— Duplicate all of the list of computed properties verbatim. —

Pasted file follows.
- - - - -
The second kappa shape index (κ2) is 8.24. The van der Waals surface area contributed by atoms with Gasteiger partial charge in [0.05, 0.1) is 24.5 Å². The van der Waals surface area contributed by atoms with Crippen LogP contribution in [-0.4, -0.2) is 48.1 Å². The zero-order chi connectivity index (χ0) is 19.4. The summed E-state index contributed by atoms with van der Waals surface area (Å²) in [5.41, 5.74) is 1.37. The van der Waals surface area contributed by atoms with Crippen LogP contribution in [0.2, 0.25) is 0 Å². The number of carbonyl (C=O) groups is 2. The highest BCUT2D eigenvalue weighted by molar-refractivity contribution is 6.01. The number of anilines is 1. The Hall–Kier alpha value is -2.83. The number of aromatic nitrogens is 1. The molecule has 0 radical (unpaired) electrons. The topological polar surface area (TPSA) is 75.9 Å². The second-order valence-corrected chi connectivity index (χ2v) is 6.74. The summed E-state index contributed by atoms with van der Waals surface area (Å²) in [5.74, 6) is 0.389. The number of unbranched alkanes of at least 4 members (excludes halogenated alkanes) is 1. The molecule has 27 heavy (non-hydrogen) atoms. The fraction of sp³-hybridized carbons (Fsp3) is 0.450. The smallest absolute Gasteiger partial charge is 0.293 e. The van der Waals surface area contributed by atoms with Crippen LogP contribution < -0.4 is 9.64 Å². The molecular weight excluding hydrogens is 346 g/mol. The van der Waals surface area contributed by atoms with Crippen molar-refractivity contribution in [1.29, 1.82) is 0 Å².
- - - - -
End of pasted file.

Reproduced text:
The second kappa shape index (κ2) is 8.24. The van der Waals surface area contributed by atoms with Gasteiger partial charge in [0.05, 0.1) is 24.5 Å². The van der Waals surface area contributed by atoms with Crippen LogP contribution in [-0.4, -0.2) is 48.1 Å². The zero-order chi connectivity index (χ0) is 19.4. The summed E-state index contributed by atoms with van der Waals surface area (Å²) in [5.41, 5.74) is 1.37. The van der Waals surface area contributed by atoms with Crippen LogP contribution in [0.2, 0.25) is 0 Å². The number of carbonyl (C=O) groups is 2. The highest BCUT2D eigenvalue weighted by molar-refractivity contribution is 6.01. The number of anilines is 1. The Hall–Kier alpha value is -2.83. The number of aromatic nitrogens is 1. The molecule has 0 radical (unpaired) electrons. The topological polar surface area (TPSA) is 75.9 Å². The second-order valence-corrected chi connectivity index (χ2v) is 6.74. The summed E-state index contributed by atoms with van der Waals surface area (Å²) in [5.74, 6) is 0.389. The number of unbranched alkanes of at least 4 members (excludes halogenated alkanes) is 1. The molecule has 27 heavy (non-hydrogen) atoms. The fraction of sp³-hybridized carbons (Fsp3) is 0.450. The smallest absolute Gasteiger partial charge is 0.293 e. The van der Waals surface area contributed by atoms with Crippen LogP contribution < -0.4 is 9.64 Å². The molecular weight excluding hydrogens is 346 g/mol. The van der Waals surface area contributed by atoms with Crippen molar-refractivity contribution in [1.29, 1.82) is 0 Å².